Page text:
Suitable for hot and cold pipes: A convenient arrangement is to use color coding to lessen the possibility of confusion. Typically, red PEX tubing is used for hot water while blue PEX tubing is used for cold water.
Less likely to burst from freezing: The general position is that PEX plastic materials are slower to burst than copper or PVC pipes, but that they will burst eventually since freezing causes water to expand.
No corrosion: Copper and iron pipes can experience corrosion leaks but PEX does not have these problems.
Environmental benefits: One account suggested that PEX used in radiant heating was better for the environment than a copper choice, although it noted that the pipes were based on petroleum products.
Pipe insulation possible: Conventional foam wrap insulation materials can be added to PEX piping to keep hot water hot, and cold water cold, and prevent freezing, if necessary.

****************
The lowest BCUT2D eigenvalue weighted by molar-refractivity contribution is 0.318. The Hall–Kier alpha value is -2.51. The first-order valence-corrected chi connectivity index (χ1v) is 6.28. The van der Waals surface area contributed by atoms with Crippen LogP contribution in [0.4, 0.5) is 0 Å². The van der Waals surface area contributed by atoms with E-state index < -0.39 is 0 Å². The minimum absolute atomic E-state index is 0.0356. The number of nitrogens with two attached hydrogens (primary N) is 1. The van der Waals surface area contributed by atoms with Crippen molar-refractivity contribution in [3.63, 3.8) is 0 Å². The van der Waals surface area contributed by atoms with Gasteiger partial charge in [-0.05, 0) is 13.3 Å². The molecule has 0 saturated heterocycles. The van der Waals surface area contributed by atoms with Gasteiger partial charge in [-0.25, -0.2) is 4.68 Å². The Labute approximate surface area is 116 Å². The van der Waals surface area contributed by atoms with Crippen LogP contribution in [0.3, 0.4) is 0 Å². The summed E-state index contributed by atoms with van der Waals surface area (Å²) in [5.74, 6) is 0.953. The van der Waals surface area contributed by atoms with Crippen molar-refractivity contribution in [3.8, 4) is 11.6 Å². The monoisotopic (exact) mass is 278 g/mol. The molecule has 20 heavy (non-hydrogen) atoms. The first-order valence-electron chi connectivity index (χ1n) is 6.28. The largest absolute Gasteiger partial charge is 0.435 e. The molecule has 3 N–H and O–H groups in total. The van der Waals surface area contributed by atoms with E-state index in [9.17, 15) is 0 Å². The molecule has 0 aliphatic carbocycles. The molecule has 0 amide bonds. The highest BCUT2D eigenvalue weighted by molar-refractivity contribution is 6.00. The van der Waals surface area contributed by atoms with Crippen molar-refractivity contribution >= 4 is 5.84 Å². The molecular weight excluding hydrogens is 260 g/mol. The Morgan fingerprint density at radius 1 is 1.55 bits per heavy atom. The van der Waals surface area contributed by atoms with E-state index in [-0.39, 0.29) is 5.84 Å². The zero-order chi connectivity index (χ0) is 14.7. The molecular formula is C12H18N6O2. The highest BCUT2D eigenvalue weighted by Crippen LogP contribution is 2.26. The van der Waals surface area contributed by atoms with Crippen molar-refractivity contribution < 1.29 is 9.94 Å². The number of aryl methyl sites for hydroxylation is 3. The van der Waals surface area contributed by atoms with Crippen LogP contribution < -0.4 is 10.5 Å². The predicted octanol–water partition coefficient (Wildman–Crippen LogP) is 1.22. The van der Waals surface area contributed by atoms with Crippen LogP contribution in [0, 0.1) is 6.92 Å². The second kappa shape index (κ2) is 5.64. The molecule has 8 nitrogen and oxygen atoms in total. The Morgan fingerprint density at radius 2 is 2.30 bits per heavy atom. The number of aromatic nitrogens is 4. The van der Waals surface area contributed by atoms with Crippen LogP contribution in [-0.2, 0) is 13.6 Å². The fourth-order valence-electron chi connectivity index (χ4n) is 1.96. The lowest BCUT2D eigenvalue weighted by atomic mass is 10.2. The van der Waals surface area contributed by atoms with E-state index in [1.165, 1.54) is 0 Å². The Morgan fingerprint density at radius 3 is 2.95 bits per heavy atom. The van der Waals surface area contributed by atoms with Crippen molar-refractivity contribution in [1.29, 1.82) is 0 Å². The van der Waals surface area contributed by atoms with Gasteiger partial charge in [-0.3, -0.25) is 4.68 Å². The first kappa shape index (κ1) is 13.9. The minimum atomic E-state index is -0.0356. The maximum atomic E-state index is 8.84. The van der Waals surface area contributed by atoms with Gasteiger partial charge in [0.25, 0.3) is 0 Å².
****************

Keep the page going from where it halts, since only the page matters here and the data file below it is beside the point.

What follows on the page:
Cons of PEX piping include:
Degradation from sunlight: PEX tubing cannot be used in applications exposed to sunlight, as it degrades fairly rapidly. Prior to installation it must be stored away from sunlight, and needs to be shielded from daylight after installation. Leaving it exposed to direct sunlight for as little as 30 days may result in premature failure of the tubing due to embrittlement.
Fittings somewhat more expensive: Generally PEX fittings, particularly the do-it-yourself compression ones, are more expensive than copper ones, although there is no soldering required. Due the flexibility of PEX, it generally requires fewer fittings, which tends to offset the higher cost per fitting.
PEX Piping is Government approved
PEX has been approved for use in all fifty states of the United States as well as Canada, including the initially reluctant state of California, which approved its use in 2009.
PEX Piping Service Area
Pasadena Plumbing Services has PEX plumbing repair technicians available through out Harris, Galveston, and Brazoria Counties, including the following area:
|Clear Lake City||League City|
|El Lago||Nassau Bay|
Have a question about PEX Piping, please call us. We would be glad to answer any and all of your questions.
Call the experienced plumbing company for all your plumbing needs. Please Call 281-487-4688